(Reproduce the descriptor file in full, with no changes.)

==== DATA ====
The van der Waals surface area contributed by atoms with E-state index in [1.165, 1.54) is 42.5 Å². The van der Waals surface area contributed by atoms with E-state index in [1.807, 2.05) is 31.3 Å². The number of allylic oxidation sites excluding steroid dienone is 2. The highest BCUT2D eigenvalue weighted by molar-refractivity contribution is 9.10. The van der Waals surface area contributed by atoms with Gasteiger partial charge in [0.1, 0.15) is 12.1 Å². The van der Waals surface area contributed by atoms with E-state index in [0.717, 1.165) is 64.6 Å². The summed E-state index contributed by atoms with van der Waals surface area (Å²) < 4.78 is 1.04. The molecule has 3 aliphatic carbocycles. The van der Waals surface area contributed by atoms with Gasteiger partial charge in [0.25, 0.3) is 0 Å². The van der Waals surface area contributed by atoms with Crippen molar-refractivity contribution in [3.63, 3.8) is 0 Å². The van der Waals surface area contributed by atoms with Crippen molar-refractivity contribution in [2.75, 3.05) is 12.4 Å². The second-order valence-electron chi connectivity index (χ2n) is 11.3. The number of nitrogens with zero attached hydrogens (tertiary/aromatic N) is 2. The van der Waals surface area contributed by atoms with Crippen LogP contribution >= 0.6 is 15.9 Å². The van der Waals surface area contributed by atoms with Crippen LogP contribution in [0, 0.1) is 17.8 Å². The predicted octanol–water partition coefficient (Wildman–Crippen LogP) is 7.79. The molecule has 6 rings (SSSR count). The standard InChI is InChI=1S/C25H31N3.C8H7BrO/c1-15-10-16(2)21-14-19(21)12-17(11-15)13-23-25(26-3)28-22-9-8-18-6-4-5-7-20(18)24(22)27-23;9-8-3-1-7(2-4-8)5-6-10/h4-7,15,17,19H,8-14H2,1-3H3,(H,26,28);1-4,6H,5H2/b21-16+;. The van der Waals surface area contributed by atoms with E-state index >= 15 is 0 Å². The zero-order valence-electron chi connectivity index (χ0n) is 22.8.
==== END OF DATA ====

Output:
The van der Waals surface area contributed by atoms with E-state index in [1.165, 1.54) is 42.5 Å². The van der Waals surface area contributed by atoms with E-state index in [1.807, 2.05) is 31.3 Å². The number of allylic oxidation sites excluding steroid dienone is 2. The highest BCUT2D eigenvalue weighted by molar-refractivity contribution is 9.10. The van der Waals surface area contributed by atoms with Gasteiger partial charge in [0.1, 0.15) is 12.1 Å². The van der Waals surface area contributed by atoms with E-state index in [0.717, 1.165) is 64.6 Å². The summed E-state index contributed by atoms with van der Waals surface area (Å²) < 4.78 is 1.04. The molecule has 3 aliphatic carbocycles. The van der Waals surface area contributed by atoms with Gasteiger partial charge in [0.25, 0.3) is 0 Å². The van der Waals surface area contributed by atoms with Crippen molar-refractivity contribution in [3.63, 3.8) is 0 Å². The van der Waals surface area contributed by atoms with Crippen molar-refractivity contribution in [2.75, 3.05) is 12.4 Å². The second-order valence-electron chi connectivity index (χ2n) is 11.3. The number of nitrogens with zero attached hydrogens (tertiary/aromatic N) is 2. The van der Waals surface area contributed by atoms with Crippen LogP contribution >= 0.6 is 15.9 Å². The van der Waals surface area contributed by atoms with Crippen LogP contribution in [0, 0.1) is 17.8 Å². The predicted octanol–water partition coefficient (Wildman–Crippen LogP) is 7.79. The molecule has 6 rings (SSSR count). The standard InChI is InChI=1S/C25H31N3.C8H7BrO/c1-15-10-16(2)21-14-19(21)12-17(11-15)13-23-25(26-3)28-22-9-8-18-6-4-5-7-20(18)24(22)27-23;9-8-3-1-7(2-4-8)5-6-10/h4-7,15,17,19H,8-14H2,1-3H3,(H,26,28);1-4,6H,5H2/b21-16+;. The van der Waals surface area contributed by atoms with E-state index >= 15 is 0 Å². The zero-order valence-electron chi connectivity index (χ0n) is 22.8.